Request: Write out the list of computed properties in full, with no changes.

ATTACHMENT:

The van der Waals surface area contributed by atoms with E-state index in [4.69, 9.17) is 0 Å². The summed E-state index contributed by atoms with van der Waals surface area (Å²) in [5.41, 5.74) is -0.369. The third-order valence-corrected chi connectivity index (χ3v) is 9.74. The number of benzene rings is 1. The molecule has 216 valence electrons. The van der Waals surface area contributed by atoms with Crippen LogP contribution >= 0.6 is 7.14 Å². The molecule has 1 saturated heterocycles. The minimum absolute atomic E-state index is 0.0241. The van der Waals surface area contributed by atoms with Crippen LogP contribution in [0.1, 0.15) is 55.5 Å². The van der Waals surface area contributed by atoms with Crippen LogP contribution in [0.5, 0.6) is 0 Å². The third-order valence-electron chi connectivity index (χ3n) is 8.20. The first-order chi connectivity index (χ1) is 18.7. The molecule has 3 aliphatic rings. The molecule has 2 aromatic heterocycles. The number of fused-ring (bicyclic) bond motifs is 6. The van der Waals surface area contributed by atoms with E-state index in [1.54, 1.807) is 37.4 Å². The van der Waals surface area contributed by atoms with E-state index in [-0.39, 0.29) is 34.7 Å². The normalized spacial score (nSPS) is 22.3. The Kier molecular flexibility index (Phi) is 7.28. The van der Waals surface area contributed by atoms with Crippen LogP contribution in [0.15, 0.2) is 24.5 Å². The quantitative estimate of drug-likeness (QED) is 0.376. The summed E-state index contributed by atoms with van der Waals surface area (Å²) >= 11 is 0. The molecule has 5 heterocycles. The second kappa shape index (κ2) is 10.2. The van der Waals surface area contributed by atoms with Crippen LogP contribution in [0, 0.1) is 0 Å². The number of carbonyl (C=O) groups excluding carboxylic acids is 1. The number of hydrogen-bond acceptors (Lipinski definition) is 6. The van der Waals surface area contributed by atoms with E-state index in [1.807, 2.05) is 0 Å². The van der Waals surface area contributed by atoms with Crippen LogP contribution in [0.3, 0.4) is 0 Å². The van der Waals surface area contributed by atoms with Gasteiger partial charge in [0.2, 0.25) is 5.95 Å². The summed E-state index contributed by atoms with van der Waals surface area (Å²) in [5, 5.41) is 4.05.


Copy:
The van der Waals surface area contributed by atoms with E-state index in [4.69, 9.17) is 0 Å². The summed E-state index contributed by atoms with van der Waals surface area (Å²) in [5.41, 5.74) is -0.369. The third-order valence-corrected chi connectivity index (χ3v) is 9.74. The number of benzene rings is 1. The molecule has 216 valence electrons. The van der Waals surface area contributed by atoms with Crippen LogP contribution >= 0.6 is 7.14 Å². The molecule has 1 saturated heterocycles. The minimum absolute atomic E-state index is 0.0241. The van der Waals surface area contributed by atoms with Crippen LogP contribution in [0.1, 0.15) is 55.5 Å². The van der Waals surface area contributed by atoms with Crippen LogP contribution in [0.5, 0.6) is 0 Å². The third-order valence-electron chi connectivity index (χ3n) is 8.20. The first-order chi connectivity index (χ1) is 18.7. The molecule has 3 aliphatic rings. The molecule has 2 aromatic heterocycles. The number of fused-ring (bicyclic) bond motifs is 6. The van der Waals surface area contributed by atoms with E-state index in [1.54, 1.807) is 37.4 Å². The van der Waals surface area contributed by atoms with E-state index in [-0.39, 0.29) is 34.7 Å². The normalized spacial score (nSPS) is 22.3. The Kier molecular flexibility index (Phi) is 7.28. The van der Waals surface area contributed by atoms with Crippen LogP contribution in [0.15, 0.2) is 24.5 Å². The quantitative estimate of drug-likeness (QED) is 0.376. The summed E-state index contributed by atoms with van der Waals surface area (Å²) >= 11 is 0. The molecule has 5 heterocycles. The second kappa shape index (κ2) is 10.2. The van der Waals surface area contributed by atoms with Crippen LogP contribution in [0, 0.1) is 0 Å². The number of carbonyl (C=O) groups excluding carboxylic acids is 1. The number of hydrogen-bond acceptors (Lipinski definition) is 6. The van der Waals surface area contributed by atoms with E-state index in [1.807, 2.05) is 0 Å². The van der Waals surface area contributed by atoms with Crippen LogP contribution in [0.3, 0.4) is 0 Å². The van der Waals surface area contributed by atoms with Gasteiger partial charge in [0.2, 0.25) is 5.95 Å². The summed E-state index contributed by atoms with van der Waals surface area (Å²) in [5, 5.41) is 4.05.